- Antiretroviral Drugs: some medications used for treating HIV can result in hair loss.
In most cases, if hair loss is caused by medications it can be reversed once the medication is stopped or the dosage is adjusted. If you suspect that a medication is causing your hair loss, immediately consult with your doctor. Do not stop any medication abruptly without guidance.
There are three primary types of hair loss that stress can cause. The first is Telogen effluvium which is temporary hair loss due to excess shedding. Normally, your hair goes through a life cycle that includes a growth phase (anagen), a resting phase (telogen) and a shedding phase. With telogen effluvium, a big stressful event can shock a large number of follicles. This causes them to enter the resting phase prematurely and a few months later, hair may shed in larger amounts. Secondly, stress can cause Trichotillomania. This is a compulsive behaviour where individuals feel an urge to pull out their hair. It’s often a way to deal with negative emotions. Thirdly, there’s alopecia areata. Severe stress can sometimes trigger your immune system and cause it to attack your hair follicles. This leads to hair falling out in round patches on the scalp and even other areas of the body.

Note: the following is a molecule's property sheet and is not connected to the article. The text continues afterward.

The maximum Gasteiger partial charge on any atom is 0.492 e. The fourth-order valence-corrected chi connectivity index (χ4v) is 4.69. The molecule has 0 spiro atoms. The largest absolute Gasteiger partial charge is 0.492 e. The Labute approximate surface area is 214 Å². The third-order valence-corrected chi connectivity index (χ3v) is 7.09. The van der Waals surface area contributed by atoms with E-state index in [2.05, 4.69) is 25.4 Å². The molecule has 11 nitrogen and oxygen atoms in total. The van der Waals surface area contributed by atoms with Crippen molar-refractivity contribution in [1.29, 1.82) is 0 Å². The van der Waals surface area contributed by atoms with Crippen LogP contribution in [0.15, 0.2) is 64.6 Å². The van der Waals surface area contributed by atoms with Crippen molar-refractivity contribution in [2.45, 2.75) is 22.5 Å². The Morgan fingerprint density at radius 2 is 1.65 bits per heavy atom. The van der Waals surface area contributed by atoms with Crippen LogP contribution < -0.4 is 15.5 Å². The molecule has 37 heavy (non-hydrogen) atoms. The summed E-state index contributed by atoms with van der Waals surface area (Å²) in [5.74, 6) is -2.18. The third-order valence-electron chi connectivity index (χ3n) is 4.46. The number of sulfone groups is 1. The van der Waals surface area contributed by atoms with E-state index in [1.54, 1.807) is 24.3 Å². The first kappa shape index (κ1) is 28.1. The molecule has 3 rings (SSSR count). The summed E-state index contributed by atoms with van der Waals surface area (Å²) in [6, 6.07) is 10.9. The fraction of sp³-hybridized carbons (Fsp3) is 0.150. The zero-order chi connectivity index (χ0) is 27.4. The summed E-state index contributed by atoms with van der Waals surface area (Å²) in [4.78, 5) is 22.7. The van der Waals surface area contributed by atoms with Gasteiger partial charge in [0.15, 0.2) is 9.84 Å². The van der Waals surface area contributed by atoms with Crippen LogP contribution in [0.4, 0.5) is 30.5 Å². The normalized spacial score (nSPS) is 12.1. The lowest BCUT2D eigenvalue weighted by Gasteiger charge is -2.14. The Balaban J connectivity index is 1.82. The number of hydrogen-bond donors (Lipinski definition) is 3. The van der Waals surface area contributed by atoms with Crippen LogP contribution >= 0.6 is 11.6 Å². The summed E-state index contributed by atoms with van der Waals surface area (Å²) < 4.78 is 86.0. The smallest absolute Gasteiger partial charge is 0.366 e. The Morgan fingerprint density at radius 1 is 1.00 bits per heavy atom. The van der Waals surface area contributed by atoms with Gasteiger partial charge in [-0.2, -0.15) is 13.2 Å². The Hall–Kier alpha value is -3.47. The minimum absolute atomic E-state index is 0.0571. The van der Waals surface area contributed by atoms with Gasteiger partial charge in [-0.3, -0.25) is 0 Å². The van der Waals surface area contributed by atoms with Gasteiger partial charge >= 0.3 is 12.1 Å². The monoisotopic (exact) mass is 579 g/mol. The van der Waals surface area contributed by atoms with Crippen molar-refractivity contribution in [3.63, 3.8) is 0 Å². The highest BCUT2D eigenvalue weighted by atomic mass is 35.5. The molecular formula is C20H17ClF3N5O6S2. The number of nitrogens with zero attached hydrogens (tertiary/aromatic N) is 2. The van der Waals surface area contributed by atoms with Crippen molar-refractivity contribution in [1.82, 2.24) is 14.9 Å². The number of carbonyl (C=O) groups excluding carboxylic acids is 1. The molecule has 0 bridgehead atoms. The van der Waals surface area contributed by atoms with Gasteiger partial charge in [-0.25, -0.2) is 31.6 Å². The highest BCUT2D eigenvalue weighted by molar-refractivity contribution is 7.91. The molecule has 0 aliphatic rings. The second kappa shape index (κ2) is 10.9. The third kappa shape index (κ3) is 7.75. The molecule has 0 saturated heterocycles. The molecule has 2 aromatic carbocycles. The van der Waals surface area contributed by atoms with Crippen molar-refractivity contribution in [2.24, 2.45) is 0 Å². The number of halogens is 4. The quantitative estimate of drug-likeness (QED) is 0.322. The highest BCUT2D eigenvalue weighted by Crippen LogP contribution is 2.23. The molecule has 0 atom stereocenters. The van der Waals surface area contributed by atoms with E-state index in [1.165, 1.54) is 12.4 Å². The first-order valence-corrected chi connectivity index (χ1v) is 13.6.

The good news is that stress-related hair loss is usually temporary. If you manage and reduce your stress, your hair typically starts to grow back. However, regrowth can be slow. In some cases, especially with trichotillomania or chronic stress, you may require medical intervention. This could include stress management techniques, therapy, or medical treatments. If you have significant hair loss and think it might be due to stress its a good idea to first speak with a doctor.